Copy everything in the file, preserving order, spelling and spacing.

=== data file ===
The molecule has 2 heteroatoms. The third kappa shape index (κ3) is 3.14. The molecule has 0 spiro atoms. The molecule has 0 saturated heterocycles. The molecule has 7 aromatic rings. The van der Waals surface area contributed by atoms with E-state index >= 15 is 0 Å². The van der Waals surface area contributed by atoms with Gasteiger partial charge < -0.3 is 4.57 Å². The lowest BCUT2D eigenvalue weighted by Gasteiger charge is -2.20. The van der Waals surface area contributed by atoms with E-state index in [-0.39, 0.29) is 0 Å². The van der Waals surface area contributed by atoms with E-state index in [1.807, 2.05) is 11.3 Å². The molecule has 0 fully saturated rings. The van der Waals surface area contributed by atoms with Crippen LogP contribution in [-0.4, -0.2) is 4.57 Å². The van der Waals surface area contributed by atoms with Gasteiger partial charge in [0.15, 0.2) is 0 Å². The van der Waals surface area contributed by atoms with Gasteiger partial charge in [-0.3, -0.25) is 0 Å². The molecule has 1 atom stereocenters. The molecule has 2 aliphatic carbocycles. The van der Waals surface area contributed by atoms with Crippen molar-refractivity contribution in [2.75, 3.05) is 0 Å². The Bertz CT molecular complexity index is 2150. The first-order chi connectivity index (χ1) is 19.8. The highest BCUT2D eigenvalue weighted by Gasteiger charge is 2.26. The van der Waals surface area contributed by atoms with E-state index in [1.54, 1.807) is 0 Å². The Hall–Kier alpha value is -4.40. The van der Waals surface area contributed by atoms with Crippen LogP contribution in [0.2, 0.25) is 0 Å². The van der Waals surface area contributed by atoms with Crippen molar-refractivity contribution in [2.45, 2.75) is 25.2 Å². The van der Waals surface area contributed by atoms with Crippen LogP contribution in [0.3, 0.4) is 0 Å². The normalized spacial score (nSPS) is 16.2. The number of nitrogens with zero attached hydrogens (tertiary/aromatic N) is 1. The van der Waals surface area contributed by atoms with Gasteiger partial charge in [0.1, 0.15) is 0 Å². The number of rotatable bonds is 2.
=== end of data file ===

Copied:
The molecule has 2 heteroatoms. The third kappa shape index (κ3) is 3.14. The molecule has 0 spiro atoms. The molecule has 0 saturated heterocycles. The molecule has 7 aromatic rings. The van der Waals surface area contributed by atoms with E-state index >= 15 is 0 Å². The van der Waals surface area contributed by atoms with Gasteiger partial charge < -0.3 is 4.57 Å². The lowest BCUT2D eigenvalue weighted by Gasteiger charge is -2.20. The van der Waals surface area contributed by atoms with E-state index in [-0.39, 0.29) is 0 Å². The van der Waals surface area contributed by atoms with E-state index in [1.807, 2.05) is 11.3 Å². The molecule has 0 fully saturated rings. The van der Waals surface area contributed by atoms with Crippen LogP contribution in [-0.4, -0.2) is 4.57 Å². The van der Waals surface area contributed by atoms with Gasteiger partial charge in [0.15, 0.2) is 0 Å². The van der Waals surface area contributed by atoms with Gasteiger partial charge in [-0.3, -0.25) is 0 Å². The molecule has 1 atom stereocenters. The molecule has 2 aliphatic carbocycles. The van der Waals surface area contributed by atoms with Crippen molar-refractivity contribution in [2.75, 3.05) is 0 Å². The Bertz CT molecular complexity index is 2150. The first-order chi connectivity index (χ1) is 19.8. The highest BCUT2D eigenvalue weighted by Gasteiger charge is 2.26. The van der Waals surface area contributed by atoms with E-state index in [1.54, 1.807) is 0 Å². The Hall–Kier alpha value is -4.40. The van der Waals surface area contributed by atoms with Crippen LogP contribution in [0.2, 0.25) is 0 Å². The van der Waals surface area contributed by atoms with Crippen molar-refractivity contribution in [2.45, 2.75) is 25.2 Å². The van der Waals surface area contributed by atoms with Crippen LogP contribution in [0.3, 0.4) is 0 Å². The normalized spacial score (nSPS) is 16.2. The number of nitrogens with zero attached hydrogens (tertiary/aromatic N) is 1. The van der Waals surface area contributed by atoms with Gasteiger partial charge in [0.1, 0.15) is 0 Å². The number of rotatable bonds is 2.